hese days, no one dares to say the word “carrot” for fear of offending carb-counters. And I’m not “bald” any more; I’m “comb free.” Also, please drop the word “roadkill” from your vocabulary; now it’s “vehicularly compressed maladaptive life forms.”

It is in this context of our politically correct world that I received an invitation to write an online column for the Adventist Review. My online boss wrote, “You may like to comment on current events, theological trends, new research, social trends, culture, or other topics of interests….Don’t be afraid to make the material a bit edgy.” You read correctly. My marching orders are clear: Write edgy material.

Yippeeee!

I’m really okay with that. Frankly I get tired of pansy footing around people who feel called to call me on every article I write. For example, some years ago I received a toxic missive that voiced “grave concern” and called me a “bigot,” a “racist,” and a “white supremist.” Harsh language, don’t you think? This came in response to an article I wrote describing a basketball game where I noted that all the players were black except for one short white guy that looked out of place.

I honestly did not mean to disparage anyone, black or white. I was merely describing what I saw. But I should have known that you can’t say anything without offending someone.

Until now.

My friends at the Adventist Review have invited me to work as an online columnist. Month by month we can meet here in cyberspace for a dose of truth. If it’s a dual between political correctness and truth, let’s agree that in this tiny corner of the universe we’re going to opt for truth.

Jesus Himself didn’t cower to political correctness. Instead he boldly proclaimed, “I am…the truth” (John 14:6).He didn’t say “I am one of many viable truths.” He said, “the truth.” Our quest for truth then is not a rebellious romp in hopes of offending people; rather it is a journey to Jesus. Together we’re going to explore ideas and Bible texts in search of truth as it is in Jesus. Mind you, this is no small feat given our world today.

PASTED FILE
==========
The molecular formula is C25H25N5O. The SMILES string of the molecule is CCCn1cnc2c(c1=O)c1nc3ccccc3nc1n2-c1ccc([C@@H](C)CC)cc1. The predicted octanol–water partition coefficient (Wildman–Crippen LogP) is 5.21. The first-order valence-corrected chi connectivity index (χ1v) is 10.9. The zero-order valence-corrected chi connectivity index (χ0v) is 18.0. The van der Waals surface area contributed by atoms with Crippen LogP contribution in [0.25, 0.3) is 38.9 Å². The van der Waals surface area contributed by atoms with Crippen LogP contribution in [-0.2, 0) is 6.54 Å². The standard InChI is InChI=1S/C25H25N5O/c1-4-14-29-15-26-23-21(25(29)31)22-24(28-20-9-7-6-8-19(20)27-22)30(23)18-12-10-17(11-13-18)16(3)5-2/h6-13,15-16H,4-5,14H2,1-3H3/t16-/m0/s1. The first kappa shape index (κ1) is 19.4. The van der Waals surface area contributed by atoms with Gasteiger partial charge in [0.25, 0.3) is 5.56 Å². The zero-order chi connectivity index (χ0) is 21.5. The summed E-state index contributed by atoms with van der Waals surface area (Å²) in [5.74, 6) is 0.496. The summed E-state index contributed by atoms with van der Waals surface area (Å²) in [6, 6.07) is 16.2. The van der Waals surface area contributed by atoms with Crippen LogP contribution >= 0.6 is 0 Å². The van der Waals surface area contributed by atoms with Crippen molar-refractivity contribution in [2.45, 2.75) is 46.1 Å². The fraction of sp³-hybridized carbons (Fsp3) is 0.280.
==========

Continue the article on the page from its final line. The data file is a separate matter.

In the words of Carol Tharp, “Western culture has made a fundamental change in its religious base. We have exchanged that One who said, ‘I am the Truth’ (John 14:6) for the incredibly expensive doctrine of Freud and the words of all his varied disciples. Our new religion says with Pontius Pilate, ‘What is truth?’ and teaches that our status is one of ‘original victim’ rather than ‘original Sin.’” [1]

Writing for the Seattle Times (1994), Bill Leubrie expands Tharp’s thought:

"All women are victims. One wonders how the poor fragile dears function in daily life. All minorities are victims. Of course they are.Just ask them.No misfortune is ever their fault."

If you have committed a crime, no matter how horrible you have the right to escape punishment, or be punished for a lesser offense. You have the right to have your case discussed in loaded language.

Now we have new values that boast many liberating values over traditional ones. Personal responsibility is old hat. You see, in this brave new world, we are all rudderless victims, damaged by every passing breeze. Self-determination is out. Personal strength of character is neither required nor admired. Those quaint, antique concepts are obsolete. The new master values are whining, blame-shifting vengeance, opportunism and greed.

We buy into this bunkum and even pass it along to our kids. I’m reminded of the fourth grader who had to be so careful to keep from offending anyone that she reported on the origins of the Thanksgiving holiday in this way: “The pilgrims came here seeking freedom of you know what. When they landed, they gave thanks to you know who. Because of them, we can worship you know where.”

Enough already! I say it’s time to speak out and take responsibility and fully embrace truth. Edgy, offensive, politically incorrect—let the quips fall where they may. There is such a thing as sin. There are moral absolutes. There is right and wrong. And there is only one way to salvation—Jesus Christ.

If that offends you then write me a letter. I’ll read it while I’m carbo loading on carrots.



[1] Carol Tharp in a letter to the Chicago Tribune Magazine (Apr. 17, 1994). Christianity Today, Vol. 38, no. 7.

 
Exclude PDF Files

Copyright © 2017, Adventist Review. All rights reserved worldwide. Online Editor: Carlos Medley.
SiteMap. Powered by SimpleUpdates.com © 2002-2017. User Login / Customize.